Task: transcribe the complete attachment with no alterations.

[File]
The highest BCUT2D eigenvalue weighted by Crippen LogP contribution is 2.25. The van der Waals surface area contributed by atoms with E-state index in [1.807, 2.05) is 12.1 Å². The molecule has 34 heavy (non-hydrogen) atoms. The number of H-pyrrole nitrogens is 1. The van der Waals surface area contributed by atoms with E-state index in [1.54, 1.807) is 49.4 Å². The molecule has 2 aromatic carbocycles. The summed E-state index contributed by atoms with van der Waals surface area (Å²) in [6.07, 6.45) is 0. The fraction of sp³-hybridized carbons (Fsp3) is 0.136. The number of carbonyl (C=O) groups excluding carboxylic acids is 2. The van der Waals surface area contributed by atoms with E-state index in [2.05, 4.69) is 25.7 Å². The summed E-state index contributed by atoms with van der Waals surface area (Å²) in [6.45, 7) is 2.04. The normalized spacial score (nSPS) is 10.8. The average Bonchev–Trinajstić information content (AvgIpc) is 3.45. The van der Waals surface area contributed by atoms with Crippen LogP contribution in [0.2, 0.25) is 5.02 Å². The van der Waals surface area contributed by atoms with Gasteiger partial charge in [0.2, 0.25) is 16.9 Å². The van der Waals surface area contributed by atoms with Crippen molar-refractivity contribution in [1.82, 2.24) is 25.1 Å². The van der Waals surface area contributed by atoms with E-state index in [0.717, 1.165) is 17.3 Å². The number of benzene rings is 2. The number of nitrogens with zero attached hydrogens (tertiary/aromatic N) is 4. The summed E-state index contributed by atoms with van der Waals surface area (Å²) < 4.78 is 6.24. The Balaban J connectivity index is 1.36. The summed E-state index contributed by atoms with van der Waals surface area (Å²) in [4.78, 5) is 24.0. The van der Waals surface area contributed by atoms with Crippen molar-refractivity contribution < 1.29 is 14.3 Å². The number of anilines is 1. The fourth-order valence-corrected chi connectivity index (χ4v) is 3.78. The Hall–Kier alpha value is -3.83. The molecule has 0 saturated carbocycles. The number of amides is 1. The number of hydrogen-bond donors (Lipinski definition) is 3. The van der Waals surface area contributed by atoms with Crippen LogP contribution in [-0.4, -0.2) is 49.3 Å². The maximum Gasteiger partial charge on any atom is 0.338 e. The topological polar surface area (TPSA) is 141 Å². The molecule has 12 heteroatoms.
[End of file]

The highest BCUT2D eigenvalue weighted by Crippen LogP contribution is 2.25. The van der Waals surface area contributed by atoms with E-state index in [1.807, 2.05) is 12.1 Å². The molecule has 34 heavy (non-hydrogen) atoms. The number of H-pyrrole nitrogens is 1. The van der Waals surface area contributed by atoms with E-state index in [1.54, 1.807) is 49.4 Å². The molecule has 2 aromatic carbocycles. The summed E-state index contributed by atoms with van der Waals surface area (Å²) in [6.07, 6.45) is 0. The fraction of sp³-hybridized carbons (Fsp3) is 0.136. The number of carbonyl (C=O) groups excluding carboxylic acids is 2. The van der Waals surface area contributed by atoms with E-state index in [2.05, 4.69) is 25.7 Å². The summed E-state index contributed by atoms with van der Waals surface area (Å²) in [6.45, 7) is 2.04. The normalized spacial score (nSPS) is 10.8. The average Bonchev–Trinajstić information content (AvgIpc) is 3.45. The van der Waals surface area contributed by atoms with Crippen LogP contribution in [0.2, 0.25) is 5.02 Å². The van der Waals surface area contributed by atoms with Gasteiger partial charge in [0.2, 0.25) is 16.9 Å². The van der Waals surface area contributed by atoms with Crippen molar-refractivity contribution in [1.82, 2.24) is 25.1 Å². The van der Waals surface area contributed by atoms with E-state index in [0.717, 1.165) is 17.3 Å². The number of benzene rings is 2. The number of nitrogens with zero attached hydrogens (tertiary/aromatic N) is 4. The summed E-state index contributed by atoms with van der Waals surface area (Å²) < 4.78 is 6.24. The Balaban J connectivity index is 1.36. The summed E-state index contributed by atoms with van der Waals surface area (Å²) in [4.78, 5) is 24.0. The van der Waals surface area contributed by atoms with Crippen molar-refractivity contribution < 1.29 is 14.3 Å². The number of anilines is 1. The fourth-order valence-corrected chi connectivity index (χ4v) is 3.78. The Hall–Kier alpha value is -3.83. The molecule has 0 saturated carbocycles. The number of amides is 1. The number of hydrogen-bond donors (Lipinski definition) is 3. The van der Waals surface area contributed by atoms with Crippen LogP contribution in [-0.4, -0.2) is 49.3 Å². The maximum Gasteiger partial charge on any atom is 0.338 e. The topological polar surface area (TPSA) is 141 Å². The molecule has 12 heteroatoms.